My Asian Dumpling Obsession, and a Recipe

15 04 2012

Vegetable Dumplings at HanGawi in NYC

If you read last week’s post, you got a peek at my fabulous macrobiotic meal at a restaurant named Mana. We shared two kinds of steamed dumplings, one filled with a mash of lightly curried sweet potatoes, the other stuffed with greens and vegetables. This was not my first dumpling experience in the Big City. In fact, pretty much every time there is a veggie dumpling on a menu, I order it. The photo above is of a lovely veggie dumpling I had at the vegan Korean restaurant HanGawi, just a few days before. Although they are somewhat obscured by lightly steamed broccoli florets, you can see that they are folded in a tortellini-style shape. They were filled with tender greens, and perched on a puddle of sweet-sour hot sauce.

I couldn’t stop there, and when I had dinner at The Spice Market, a Jean Georges Vongerichten restaurant, I had another version. This time, they bobbed in a tasty soup.

Fresh Pea Soup with Sweet-Pea Miso Dumplings (sorry, it was dark)

This was definitely an upscale soup, a sweet and subtle puree of absolutely fresh, shelled peas, with a few chopped greens and herbs. The dumplings were tiny and tender, filled with miso-spiked pea puree. It was a celebration of the English Pea, a seasonal and fleeting delight. It was delicious.

Of course, then came the dumplings at Mana, where we shared them, dipped in tasty soy-based sauces.

Macrobiotic Veggie Dumplings

When you come right down to it, a plump, juicy dumpling is irresistible. Little pillows of deliciousness that they are, they are like a present, specially wrapped just for you. The sauce is the bow on top. You get to eat them with your fingers, if you want, or pick them up with chopsticks, which is also pretty playful. So, if you can see where this is all leading, I thought I should make some steamed veggie dumplings when I got home.

Steamed Chinese Style Veggie Dumplings at Home

Steamed Chinese-Style Vegetable Dumplings

I’ve made versions of this recipe for years, and found that they benefit from the complexity and funk that a bit of preserved or pickled cabbage adds. I used easy to find wonton skins in the photo, which are thinner, and kind of flop over in the steamer, but are just as yummy. If you are vegan, look at the ingredients on your wrappers, many brands are actually egg-free.

1 package potsticker or gyoza wrappers
canola oil
1/2 cup frozen peas, thawed
1/4 cup szechuan preserved vegetables or kimchee, rinsed and minced (not everyone has access to szechuan veggies, but kimchee is close enough)
2 tablespoons garlic, minced
1 1/2 cups minced bok choy
1 cup chinese chives, chopped
1/4 teaspoon salt
1 pinch white pepper
2 tablespoons shao xing rice wine or sherry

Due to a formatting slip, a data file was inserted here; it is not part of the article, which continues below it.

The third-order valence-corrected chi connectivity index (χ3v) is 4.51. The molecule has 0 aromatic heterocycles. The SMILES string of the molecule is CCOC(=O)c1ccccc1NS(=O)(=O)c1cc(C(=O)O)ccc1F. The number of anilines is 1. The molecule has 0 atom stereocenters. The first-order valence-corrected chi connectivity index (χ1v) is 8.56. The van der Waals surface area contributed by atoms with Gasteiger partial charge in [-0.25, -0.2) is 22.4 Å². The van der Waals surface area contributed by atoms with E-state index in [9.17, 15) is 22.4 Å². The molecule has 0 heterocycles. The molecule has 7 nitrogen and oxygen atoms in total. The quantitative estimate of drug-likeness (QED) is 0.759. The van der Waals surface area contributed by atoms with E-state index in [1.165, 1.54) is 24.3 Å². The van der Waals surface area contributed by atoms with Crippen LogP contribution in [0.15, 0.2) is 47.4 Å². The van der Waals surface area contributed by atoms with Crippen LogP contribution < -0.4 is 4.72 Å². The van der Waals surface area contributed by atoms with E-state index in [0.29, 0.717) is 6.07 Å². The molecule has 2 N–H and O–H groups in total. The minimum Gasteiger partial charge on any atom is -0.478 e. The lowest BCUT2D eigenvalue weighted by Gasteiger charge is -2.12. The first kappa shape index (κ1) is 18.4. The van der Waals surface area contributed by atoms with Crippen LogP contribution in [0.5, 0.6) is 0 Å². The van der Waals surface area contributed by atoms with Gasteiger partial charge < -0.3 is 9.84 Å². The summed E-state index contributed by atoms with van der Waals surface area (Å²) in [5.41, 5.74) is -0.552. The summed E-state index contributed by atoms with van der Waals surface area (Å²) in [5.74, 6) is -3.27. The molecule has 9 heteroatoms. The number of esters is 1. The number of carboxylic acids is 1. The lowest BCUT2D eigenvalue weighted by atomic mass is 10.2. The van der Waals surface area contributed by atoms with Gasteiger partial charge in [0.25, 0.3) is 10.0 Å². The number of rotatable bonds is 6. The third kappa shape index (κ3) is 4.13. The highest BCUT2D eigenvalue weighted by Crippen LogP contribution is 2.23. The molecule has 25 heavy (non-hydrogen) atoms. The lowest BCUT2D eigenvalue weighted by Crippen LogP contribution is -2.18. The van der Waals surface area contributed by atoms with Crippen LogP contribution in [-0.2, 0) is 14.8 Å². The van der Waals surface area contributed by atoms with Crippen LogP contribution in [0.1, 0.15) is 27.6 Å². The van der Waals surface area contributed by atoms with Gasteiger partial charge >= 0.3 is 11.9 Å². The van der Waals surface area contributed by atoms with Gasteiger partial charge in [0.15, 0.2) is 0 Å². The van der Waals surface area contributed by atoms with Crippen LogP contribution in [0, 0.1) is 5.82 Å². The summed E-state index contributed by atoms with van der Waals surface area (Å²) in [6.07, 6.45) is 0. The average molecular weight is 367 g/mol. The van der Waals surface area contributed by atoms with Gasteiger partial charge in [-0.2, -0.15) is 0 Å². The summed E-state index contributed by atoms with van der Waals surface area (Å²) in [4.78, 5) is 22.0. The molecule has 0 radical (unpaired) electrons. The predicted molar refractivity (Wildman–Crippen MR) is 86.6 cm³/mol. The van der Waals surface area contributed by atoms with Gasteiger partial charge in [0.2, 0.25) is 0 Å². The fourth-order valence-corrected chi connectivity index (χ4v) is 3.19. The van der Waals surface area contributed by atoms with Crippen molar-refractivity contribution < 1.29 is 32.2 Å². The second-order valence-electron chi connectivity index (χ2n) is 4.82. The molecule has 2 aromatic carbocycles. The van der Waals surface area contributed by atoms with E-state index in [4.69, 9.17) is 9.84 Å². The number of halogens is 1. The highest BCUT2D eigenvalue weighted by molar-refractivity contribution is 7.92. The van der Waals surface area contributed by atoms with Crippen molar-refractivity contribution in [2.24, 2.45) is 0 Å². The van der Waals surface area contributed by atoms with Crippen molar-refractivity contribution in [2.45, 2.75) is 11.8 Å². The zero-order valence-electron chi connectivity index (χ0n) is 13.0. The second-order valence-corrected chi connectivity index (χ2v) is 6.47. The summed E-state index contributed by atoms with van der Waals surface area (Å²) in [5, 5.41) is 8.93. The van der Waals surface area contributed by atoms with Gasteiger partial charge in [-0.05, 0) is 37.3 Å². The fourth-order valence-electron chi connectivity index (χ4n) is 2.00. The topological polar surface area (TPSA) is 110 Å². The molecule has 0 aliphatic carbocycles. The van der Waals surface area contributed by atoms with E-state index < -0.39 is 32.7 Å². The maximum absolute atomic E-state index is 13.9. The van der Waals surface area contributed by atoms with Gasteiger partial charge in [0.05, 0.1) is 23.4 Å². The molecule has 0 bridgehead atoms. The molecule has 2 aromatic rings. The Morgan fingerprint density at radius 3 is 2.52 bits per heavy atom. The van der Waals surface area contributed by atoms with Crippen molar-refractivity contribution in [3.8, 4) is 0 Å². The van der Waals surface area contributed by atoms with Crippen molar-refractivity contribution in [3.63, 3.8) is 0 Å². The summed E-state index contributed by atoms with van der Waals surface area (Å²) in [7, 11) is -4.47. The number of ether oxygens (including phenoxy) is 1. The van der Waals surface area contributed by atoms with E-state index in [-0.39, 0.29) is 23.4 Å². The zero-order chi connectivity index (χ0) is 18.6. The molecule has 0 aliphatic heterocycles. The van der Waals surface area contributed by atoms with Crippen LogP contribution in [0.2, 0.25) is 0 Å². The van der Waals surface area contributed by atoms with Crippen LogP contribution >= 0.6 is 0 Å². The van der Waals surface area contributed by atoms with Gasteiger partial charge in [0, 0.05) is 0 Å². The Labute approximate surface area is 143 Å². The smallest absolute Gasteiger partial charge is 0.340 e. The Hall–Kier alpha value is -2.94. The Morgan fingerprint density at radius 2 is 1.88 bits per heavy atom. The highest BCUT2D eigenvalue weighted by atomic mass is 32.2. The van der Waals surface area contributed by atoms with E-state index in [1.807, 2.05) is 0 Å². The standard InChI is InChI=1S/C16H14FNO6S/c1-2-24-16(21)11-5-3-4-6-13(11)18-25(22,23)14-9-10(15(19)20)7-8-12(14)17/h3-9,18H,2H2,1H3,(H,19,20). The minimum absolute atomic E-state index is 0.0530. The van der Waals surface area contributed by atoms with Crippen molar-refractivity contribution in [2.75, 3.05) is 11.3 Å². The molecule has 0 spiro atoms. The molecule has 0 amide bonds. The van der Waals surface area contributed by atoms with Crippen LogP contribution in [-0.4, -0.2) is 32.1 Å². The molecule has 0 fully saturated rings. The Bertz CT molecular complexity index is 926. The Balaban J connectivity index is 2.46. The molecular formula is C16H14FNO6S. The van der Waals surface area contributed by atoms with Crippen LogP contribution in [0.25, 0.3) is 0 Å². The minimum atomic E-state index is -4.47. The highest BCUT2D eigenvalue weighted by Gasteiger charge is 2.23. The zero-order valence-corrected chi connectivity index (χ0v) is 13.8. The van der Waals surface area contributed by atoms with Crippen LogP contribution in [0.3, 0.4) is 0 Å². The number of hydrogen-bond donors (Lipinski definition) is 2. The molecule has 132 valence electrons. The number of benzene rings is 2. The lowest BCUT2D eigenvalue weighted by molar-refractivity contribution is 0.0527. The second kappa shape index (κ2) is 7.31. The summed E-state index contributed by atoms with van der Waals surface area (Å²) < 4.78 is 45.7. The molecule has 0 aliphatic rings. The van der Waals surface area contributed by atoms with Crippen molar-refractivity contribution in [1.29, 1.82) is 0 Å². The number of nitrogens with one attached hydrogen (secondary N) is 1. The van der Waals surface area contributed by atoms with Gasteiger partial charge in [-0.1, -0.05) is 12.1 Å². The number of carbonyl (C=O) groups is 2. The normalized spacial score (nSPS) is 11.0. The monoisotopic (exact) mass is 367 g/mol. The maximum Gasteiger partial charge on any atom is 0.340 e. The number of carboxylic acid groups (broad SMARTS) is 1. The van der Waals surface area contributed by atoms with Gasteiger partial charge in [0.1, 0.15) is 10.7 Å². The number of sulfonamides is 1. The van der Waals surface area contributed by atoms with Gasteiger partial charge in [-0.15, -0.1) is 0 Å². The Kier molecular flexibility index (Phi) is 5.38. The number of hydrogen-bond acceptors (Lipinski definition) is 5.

1 tablespoon soy sauce
1 tablespoon sugar

vinegar, chili sauce, and soy sauce

1. Use 1 teaspoon of the oil to stir fry the vegetables until almost wilted. Add salt, pepper, wine, soy sauce, and sugar, cook until thick. Remove from heat, scrape into a bowl and cool completely.
2. To assemble, get a pastry brush and a cup of water, and a steamer or plate, and cut some parchment pieces for each dumpling. Lay out several wrappers and place a scant tablespoon of filling in the center of each. Brush the top half of each wrap and pull the two sides up around the filling, and form a flat bottom. Pleat the top edge and set each on a piece of parchment on the steamer. Cover with plastic as you go. These can be covered and refrigerated for a few hours, or frozen raw to be cooked frozen.
3. To cook, set up to steam. When the water is boiling, put the steamer over it, cover, and steam for about 8 minutes. When the dumpling wrappers are tender and the veggies are hot all the way in the center, they are done.  Let diners mix the three condiments to suit their tastes on the plate.

With a little Sriracha

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Ask For the Vegan Menu at Amazing Thailand

20 02 2012

Soft Springrolls, Sweet Peanut Sauce

I love teaching cooking classes, for many reasons. One of the fun things is that the students often clue me in on restaurants that offer alternative menus. Since I do so much cooking at home, I am usually way behind the curve when it comes to restaurants, so it’s a huge help. This strange phenomenon of the secret special menu is really quite baffling; it’s as if restaurants don’t want the general public to think they are into vegans or something, or that they make weird gluten free food, so they keep it on the need-to-know basis. When I teach gluten-free, I always learn about some new places that are hiding a whole gluten-free menu behind the counter, that my hungry attendees have ferreted out and shared through the grapevine. This happened recently at a vegan class, when I heard a rumor that one of the better-reviewed Thai restaurants in Minneapolis had an actual Vegan Menu.